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Orphan Black, the many roles of Tatiana Maslany

Tatiana Maslany as Alison, Helena, Sarah, Beth, Cosima, and Katja.

Orphan Black is a new science fiction television show produced by BBC America and Space, starring Canadian actress Tatiana Maslany. I recently discovered this series, the first season of which just finished airing in the beginning of June 2013, and I plowed through all 10 episodes in two days.  It’s a smart, complex, often dark yet at times quite funny, and well-paced show with a continuous narrative arc that explores the issues of identity and intellectual property. There is fine acting all around but the two standouts are Tatiana Maslany, who plays many roles on the show for which she deservedly won a Critics’ Choice Television Award for Best Actress in a Drama Series, and Jordan Gavaris, who plays the foster brother of one of Maslany’s characters.

Minor spoilers follow, but everything I mention is revealed in the first episode or featured prominently in the official publicity for the show.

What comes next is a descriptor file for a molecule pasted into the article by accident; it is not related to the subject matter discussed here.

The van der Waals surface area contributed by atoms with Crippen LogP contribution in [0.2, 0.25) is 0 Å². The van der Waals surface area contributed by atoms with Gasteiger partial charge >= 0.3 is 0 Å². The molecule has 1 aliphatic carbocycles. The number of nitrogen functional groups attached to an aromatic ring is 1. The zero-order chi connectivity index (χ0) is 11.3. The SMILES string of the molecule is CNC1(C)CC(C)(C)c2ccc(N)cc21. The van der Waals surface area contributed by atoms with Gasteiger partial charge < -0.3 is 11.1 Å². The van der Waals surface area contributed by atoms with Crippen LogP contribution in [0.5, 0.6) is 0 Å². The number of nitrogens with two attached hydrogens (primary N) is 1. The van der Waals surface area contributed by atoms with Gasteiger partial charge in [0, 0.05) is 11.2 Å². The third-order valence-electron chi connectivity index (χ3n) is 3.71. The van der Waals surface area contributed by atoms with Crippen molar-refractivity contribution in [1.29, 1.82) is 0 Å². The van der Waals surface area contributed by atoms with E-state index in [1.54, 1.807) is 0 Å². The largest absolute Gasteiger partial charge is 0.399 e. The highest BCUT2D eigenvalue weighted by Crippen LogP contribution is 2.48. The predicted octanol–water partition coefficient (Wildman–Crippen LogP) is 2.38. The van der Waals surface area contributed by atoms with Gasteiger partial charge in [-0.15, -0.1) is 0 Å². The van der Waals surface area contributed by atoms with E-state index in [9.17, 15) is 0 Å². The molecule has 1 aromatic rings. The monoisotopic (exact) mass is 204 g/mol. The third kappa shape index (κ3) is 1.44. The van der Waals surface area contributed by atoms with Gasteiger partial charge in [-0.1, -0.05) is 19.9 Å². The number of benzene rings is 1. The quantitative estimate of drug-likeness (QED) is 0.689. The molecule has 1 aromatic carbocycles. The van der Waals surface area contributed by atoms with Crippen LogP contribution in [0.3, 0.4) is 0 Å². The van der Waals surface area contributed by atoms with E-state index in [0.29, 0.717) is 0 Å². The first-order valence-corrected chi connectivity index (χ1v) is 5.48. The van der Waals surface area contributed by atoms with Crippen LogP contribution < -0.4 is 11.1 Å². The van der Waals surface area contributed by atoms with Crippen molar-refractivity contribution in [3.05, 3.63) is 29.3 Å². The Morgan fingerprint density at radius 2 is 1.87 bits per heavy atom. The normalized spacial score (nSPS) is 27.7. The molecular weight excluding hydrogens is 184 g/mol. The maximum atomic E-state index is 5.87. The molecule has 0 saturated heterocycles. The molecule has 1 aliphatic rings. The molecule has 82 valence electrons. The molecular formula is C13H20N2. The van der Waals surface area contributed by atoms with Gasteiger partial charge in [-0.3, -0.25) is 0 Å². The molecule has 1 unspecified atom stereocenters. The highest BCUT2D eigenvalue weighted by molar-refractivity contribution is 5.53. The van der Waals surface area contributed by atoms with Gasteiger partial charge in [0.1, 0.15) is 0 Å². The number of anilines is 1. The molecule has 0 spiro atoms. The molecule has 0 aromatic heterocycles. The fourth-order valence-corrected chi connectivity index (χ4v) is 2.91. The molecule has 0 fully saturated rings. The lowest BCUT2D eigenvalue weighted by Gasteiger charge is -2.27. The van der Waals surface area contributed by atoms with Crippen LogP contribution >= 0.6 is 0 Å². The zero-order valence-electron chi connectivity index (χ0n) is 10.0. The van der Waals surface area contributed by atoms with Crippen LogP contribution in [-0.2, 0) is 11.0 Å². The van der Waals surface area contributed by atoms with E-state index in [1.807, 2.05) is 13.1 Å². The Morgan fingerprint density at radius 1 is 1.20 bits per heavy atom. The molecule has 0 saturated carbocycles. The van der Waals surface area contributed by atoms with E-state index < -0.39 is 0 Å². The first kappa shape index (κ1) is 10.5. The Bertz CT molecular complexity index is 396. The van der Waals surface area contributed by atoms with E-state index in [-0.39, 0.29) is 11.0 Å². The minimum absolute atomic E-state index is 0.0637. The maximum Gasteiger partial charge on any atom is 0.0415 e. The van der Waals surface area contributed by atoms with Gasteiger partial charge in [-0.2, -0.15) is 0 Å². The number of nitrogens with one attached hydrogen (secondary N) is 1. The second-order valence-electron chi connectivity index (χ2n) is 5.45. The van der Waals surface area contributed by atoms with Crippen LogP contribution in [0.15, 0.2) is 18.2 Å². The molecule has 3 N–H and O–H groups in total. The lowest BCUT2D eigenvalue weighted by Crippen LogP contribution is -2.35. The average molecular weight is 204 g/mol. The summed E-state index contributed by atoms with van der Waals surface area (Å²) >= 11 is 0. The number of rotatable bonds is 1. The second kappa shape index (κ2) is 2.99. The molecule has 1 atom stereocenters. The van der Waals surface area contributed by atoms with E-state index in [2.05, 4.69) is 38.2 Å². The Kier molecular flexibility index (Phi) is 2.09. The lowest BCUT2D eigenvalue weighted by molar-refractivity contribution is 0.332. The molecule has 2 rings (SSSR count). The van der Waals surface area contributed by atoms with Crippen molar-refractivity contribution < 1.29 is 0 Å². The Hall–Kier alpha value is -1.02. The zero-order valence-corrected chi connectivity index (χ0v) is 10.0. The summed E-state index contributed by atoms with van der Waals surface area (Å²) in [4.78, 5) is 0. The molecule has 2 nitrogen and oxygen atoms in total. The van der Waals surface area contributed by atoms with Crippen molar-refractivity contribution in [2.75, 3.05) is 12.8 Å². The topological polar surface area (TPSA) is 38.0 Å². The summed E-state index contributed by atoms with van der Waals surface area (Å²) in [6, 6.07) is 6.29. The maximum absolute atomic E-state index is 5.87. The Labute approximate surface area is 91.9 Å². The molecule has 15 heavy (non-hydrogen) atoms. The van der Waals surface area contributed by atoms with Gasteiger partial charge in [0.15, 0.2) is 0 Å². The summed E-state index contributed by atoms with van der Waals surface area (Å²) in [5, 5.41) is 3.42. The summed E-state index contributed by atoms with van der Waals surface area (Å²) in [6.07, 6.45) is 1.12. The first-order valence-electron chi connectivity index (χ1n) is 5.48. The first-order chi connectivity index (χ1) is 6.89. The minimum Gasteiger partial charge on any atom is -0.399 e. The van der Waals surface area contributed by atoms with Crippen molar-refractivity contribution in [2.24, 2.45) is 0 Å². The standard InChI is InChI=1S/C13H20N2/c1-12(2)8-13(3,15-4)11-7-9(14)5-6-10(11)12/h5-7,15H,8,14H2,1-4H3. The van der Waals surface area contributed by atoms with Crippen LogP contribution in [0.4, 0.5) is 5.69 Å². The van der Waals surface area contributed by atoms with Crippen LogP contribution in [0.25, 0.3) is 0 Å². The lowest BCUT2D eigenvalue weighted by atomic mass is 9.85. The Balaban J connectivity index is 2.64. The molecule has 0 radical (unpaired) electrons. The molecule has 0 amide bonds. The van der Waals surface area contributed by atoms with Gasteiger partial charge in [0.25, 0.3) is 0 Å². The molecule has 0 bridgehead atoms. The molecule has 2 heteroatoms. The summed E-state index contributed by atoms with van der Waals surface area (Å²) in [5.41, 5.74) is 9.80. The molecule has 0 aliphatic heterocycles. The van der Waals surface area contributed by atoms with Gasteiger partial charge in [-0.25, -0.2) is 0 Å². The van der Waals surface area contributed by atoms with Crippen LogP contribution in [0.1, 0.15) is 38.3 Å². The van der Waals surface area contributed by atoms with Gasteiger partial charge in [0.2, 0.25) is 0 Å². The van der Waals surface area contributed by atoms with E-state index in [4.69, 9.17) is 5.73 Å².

The science fiction element of the show is pretty low key. You won’t see much in the way of futuristic technology in this series. Instead, the plot revolves around the controversial subject of human cloning and the early stages of body modification and genetic engineering. Who are we if we are not biologically unique, if there are others out there who are genetically identical to us? How much would our experiences and personal choices shape who we become despite this? What would you do if you encountered to your surprise not one but two or three or more other people who look exactly like you? What is it that makes us human? These are some of the questions explored in Orphan Black.